CNR - Institute of Neuroscience CNR
Institute of Neuroscience


Mechanisms of action of pharmacologically active compounds on GABAA or strychnine-sensitive glycine receptors

The rational development of new drugs requires an understanding, on a molecular level, of their targets and mechanism of action. The ligand gated ion channel receptors (LGICRs) are important sites of action for several pharmacologically active molecules. My interest centers on the modulation, mainly by novel synthesized molecules, of different receptors and ion channels. In particular, my interest focus on the inhibitory receptors: the γ-aminobutyric acid type A receptor (GABAAR) and the strychnine sensitive glycine receptor (GlyR). These receptors are ligand-gated ion channels that mediate fast inhibitory synaptic transmission in the central nervous system. Binding of the respective neurotransmitters to these pentameric membrane proteins triggers a conformational change that leads to opening of the central ion pore and allows chloride ions to pass mediating, therefore, an inhibiting signal. Several drugs modulate the action of GABA or glycine. Among them alcohol and general anesthetics promote the opening of the chloride channel at both GABA and GlyR, potentiating the action of these neurotransmitters. However, benzodiazepines, barbiturates and several neurosteroids act at the GABAA receptor only.

At the present time, we are looking at the mechanism of action of honokiol and its structural isomer magnolol, two biphenolic and active compounds present in the cones, bark, and leaves of Magnolia officinalis. These two molecules have been widely used in the traditional Chinese medicine as anxiolytic, anti-thrombotic, anti-depressant, anti-emetic, and anti-bacterial. We are focusing our attention to the anxiolytic properties of honokiol and magnolol. After expressing the GABAA and the GlyR receptors in Xenopus laevis oocytes, we studied the effects of honokiol and magnolol through electrophysiology (two-electrode voltage clamp). According to our results, honokiol and magnolol are positive modulators of both the GABAAR and the GlyR function. However, their anxyolitic properties are not due to interaction with the benzodiazepine binding site nor with the alcohol, the barbiturates or the neurosteroids binding site.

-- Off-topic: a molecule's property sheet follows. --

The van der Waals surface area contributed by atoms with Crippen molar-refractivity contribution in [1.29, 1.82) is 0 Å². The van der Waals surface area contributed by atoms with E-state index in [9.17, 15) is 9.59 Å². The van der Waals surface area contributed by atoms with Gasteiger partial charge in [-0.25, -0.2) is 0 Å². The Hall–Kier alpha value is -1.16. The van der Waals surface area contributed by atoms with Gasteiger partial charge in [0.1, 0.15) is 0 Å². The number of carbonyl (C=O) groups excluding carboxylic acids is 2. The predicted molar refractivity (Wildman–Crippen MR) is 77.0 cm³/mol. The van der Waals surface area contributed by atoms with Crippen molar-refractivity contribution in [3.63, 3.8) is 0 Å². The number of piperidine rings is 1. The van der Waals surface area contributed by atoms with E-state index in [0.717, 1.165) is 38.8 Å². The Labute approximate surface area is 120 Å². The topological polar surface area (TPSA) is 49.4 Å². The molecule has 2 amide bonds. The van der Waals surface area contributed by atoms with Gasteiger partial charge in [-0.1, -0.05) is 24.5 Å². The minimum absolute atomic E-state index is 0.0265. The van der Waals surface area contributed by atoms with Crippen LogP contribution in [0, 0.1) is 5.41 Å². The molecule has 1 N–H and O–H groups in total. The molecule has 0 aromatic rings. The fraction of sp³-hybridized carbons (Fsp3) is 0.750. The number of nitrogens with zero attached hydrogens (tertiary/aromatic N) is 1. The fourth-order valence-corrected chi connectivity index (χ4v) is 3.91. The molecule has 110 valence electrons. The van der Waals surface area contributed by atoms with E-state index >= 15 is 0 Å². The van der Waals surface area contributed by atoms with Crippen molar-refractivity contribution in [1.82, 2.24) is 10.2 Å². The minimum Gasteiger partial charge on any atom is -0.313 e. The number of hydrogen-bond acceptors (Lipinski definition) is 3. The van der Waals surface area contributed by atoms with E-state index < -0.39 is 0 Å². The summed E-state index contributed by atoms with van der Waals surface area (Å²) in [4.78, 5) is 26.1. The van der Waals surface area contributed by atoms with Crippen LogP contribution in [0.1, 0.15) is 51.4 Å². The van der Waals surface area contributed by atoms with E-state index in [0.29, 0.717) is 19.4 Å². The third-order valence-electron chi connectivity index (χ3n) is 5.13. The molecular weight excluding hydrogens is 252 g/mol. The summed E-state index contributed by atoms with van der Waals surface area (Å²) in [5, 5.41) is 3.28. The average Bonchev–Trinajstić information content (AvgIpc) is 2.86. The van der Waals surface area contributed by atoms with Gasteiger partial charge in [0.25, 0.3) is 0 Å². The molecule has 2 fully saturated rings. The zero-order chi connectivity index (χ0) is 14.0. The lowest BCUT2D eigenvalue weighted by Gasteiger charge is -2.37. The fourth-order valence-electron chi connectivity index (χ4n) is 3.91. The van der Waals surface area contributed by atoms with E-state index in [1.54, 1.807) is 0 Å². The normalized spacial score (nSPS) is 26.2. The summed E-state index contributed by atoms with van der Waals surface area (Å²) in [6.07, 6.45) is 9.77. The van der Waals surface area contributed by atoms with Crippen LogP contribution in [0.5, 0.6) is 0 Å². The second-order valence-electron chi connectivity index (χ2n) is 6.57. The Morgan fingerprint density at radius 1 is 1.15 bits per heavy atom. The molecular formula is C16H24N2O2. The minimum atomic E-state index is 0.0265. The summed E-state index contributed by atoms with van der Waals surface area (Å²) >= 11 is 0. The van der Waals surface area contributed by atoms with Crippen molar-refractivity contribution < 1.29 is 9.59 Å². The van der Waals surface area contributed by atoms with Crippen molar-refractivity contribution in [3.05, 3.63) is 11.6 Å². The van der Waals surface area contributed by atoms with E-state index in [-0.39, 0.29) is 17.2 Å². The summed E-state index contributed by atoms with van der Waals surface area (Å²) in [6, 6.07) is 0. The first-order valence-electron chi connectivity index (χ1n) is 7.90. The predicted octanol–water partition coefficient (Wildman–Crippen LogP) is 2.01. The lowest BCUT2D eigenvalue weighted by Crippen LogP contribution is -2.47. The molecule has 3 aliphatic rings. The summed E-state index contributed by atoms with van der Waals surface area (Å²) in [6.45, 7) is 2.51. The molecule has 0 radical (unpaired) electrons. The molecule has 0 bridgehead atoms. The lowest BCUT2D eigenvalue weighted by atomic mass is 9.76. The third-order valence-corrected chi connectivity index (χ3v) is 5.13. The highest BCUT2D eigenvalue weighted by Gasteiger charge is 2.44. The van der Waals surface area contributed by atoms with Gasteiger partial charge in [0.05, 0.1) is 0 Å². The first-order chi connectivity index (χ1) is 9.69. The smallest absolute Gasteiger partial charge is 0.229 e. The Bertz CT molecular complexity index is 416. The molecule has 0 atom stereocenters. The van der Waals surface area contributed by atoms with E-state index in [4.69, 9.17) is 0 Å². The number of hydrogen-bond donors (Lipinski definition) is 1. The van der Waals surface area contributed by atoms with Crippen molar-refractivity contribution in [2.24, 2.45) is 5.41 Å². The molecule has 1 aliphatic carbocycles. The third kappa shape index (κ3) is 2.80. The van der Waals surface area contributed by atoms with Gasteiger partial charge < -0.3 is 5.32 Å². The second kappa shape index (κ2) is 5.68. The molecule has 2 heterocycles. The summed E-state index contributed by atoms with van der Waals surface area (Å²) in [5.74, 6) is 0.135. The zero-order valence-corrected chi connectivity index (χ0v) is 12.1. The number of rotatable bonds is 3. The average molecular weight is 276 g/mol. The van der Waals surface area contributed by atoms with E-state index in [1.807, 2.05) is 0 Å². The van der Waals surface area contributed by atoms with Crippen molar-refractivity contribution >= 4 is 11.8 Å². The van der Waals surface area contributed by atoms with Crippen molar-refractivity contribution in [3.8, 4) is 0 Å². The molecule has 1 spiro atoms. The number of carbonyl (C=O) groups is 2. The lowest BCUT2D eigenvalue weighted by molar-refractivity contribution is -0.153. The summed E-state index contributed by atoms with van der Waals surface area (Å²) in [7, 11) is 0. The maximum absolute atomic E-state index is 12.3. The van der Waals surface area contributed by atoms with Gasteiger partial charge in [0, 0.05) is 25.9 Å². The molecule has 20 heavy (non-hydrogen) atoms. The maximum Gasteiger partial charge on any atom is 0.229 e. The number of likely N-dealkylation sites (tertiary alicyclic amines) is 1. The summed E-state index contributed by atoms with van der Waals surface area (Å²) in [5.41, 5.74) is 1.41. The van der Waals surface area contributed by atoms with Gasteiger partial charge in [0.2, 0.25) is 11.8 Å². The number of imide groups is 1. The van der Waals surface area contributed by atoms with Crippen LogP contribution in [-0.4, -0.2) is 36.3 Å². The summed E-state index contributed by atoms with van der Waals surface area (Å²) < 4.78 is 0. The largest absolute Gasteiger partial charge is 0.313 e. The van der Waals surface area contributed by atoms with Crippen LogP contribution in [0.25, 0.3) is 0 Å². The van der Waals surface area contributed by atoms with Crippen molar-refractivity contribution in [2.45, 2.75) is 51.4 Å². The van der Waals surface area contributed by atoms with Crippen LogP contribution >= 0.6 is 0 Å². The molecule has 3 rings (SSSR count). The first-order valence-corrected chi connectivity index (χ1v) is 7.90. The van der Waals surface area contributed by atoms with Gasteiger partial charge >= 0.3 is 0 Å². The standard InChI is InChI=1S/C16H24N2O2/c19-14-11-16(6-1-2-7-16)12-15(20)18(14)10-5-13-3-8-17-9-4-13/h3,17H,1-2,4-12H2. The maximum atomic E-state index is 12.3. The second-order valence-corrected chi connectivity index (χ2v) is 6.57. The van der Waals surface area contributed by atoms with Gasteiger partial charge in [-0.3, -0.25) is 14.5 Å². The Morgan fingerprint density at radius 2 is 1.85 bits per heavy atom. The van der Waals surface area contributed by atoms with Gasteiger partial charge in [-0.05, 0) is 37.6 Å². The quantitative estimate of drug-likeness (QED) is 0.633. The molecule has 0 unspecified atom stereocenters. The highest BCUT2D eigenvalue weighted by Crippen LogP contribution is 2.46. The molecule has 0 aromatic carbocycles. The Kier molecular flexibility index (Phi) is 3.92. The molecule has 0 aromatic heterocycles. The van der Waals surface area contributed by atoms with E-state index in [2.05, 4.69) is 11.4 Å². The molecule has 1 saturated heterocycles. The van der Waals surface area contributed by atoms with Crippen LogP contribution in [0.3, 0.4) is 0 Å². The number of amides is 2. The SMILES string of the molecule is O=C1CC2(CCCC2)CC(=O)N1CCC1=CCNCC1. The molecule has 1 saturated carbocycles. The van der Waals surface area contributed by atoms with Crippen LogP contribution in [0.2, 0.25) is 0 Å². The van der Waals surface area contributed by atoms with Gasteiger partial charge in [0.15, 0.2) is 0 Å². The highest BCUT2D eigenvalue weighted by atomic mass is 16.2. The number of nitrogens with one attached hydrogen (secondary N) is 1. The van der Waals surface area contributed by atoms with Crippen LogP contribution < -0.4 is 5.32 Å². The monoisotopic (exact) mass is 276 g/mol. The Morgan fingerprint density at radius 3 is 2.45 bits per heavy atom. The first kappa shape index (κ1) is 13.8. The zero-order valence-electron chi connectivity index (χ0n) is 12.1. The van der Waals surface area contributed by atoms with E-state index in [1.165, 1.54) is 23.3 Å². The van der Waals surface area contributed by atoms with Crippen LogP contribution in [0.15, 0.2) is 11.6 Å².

Role of lithium and thiocolchicoside on neuronal excitability in rat dentate gyrus

Thiocolchicoside is a potent antagonist of the GABAAR, in addition inhibits the function of the GlyR. Given that drugs that reduce or block the function of these two inhibitory receptors act as proconvulsant or convulsant agents, our data obtained in recombinant GABAA and strychnine-sensitive glycine receptors, provided evidence that thiocolchicoside induces seizures in animals and humans by down-regulating the function of the main inhibitory systems in brain and spinal cord (Mascia et al., 2007). A recent report indicate that the convulsant effects of thiocolchicoside are potentiated in lithium-pretreated rats. We are currently evaluating the effects of interaction between lithium and thiocolchicoside on neuronal excitability in the rat dentate gyrus.


  • Mascia MP, Bachis E, Obili N, Maciocco E, Cocco GA, Sechi GP, Biggio G (2007) Thiocolchicoside inhibits the activity of various subtypes of recombinant GABA(A) receptors expressed in Xenopus laevis oocytes. Eur. J. Pharmacol. 558:37-42.


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Maria Paola Mascia

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